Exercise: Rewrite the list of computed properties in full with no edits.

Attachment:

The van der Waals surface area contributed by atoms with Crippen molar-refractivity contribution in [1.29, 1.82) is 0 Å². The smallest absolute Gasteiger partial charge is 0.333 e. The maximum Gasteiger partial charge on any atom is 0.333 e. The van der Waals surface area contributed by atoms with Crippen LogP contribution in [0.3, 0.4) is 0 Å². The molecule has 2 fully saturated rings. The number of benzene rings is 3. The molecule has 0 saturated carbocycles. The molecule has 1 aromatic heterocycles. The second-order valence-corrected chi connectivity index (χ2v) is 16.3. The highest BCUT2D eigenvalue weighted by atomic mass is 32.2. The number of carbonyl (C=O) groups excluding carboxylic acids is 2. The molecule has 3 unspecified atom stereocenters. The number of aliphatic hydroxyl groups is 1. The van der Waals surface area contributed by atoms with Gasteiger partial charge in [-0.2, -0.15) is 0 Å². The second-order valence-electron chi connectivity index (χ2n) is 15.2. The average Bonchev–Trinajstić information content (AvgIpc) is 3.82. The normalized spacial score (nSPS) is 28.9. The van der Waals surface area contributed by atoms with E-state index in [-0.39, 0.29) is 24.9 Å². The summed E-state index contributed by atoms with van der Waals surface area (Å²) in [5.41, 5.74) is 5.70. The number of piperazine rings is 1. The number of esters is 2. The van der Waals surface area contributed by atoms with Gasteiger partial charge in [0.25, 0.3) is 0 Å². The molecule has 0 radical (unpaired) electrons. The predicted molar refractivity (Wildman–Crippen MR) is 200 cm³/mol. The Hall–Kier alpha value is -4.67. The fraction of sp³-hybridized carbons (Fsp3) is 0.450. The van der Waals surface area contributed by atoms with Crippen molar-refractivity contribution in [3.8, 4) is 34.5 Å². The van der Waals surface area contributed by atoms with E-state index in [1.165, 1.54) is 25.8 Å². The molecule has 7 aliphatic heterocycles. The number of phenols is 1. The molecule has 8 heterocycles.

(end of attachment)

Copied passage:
The van der Waals surface area contributed by atoms with Crippen molar-refractivity contribution in [1.29, 1.82) is 0 Å². The smallest absolute Gasteiger partial charge is 0.333 e. The maximum Gasteiger partial charge on any atom is 0.333 e. The van der Waals surface area contributed by atoms with Crippen LogP contribution in [0.3, 0.4) is 0 Å². The molecule has 2 fully saturated rings. The number of benzene rings is 3. The molecule has 0 saturated carbocycles. The molecule has 1 aromatic heterocycles. The second-order valence-corrected chi connectivity index (χ2v) is 16.3. The highest BCUT2D eigenvalue weighted by atomic mass is 32.2. The number of carbonyl (C=O) groups excluding carboxylic acids is 2. The molecule has 3 unspecified atom stereocenters. The number of aliphatic hydroxyl groups is 1. The van der Waals surface area contributed by atoms with Gasteiger partial charge in [-0.2, -0.15) is 0 Å². The second-order valence-electron chi connectivity index (χ2n) is 15.2. The average Bonchev–Trinajstić information content (AvgIpc) is 3.82. The normalized spacial score (nSPS) is 28.9. The van der Waals surface area contributed by atoms with E-state index in [-0.39, 0.29) is 24.9 Å². The summed E-state index contributed by atoms with van der Waals surface area (Å²) in [5.41, 5.74) is 5.70. The number of piperazine rings is 1. The number of esters is 2. The van der Waals surface area contributed by atoms with Gasteiger partial charge in [0.25, 0.3) is 0 Å². The molecule has 0 radical (unpaired) electrons. The predicted molar refractivity (Wildman–Crippen MR) is 200 cm³/mol. The Hall–Kier alpha value is -4.67. The fraction of sp³-hybridized carbons (Fsp3) is 0.450. The van der Waals surface area contributed by atoms with Crippen molar-refractivity contribution in [3.8, 4) is 34.5 Å². The van der Waals surface area contributed by atoms with E-state index in [1.165, 1.54) is 25.8 Å². The molecule has 7 aliphatic heterocycles. The number of phenols is 1. The molecule has 8 heterocycles.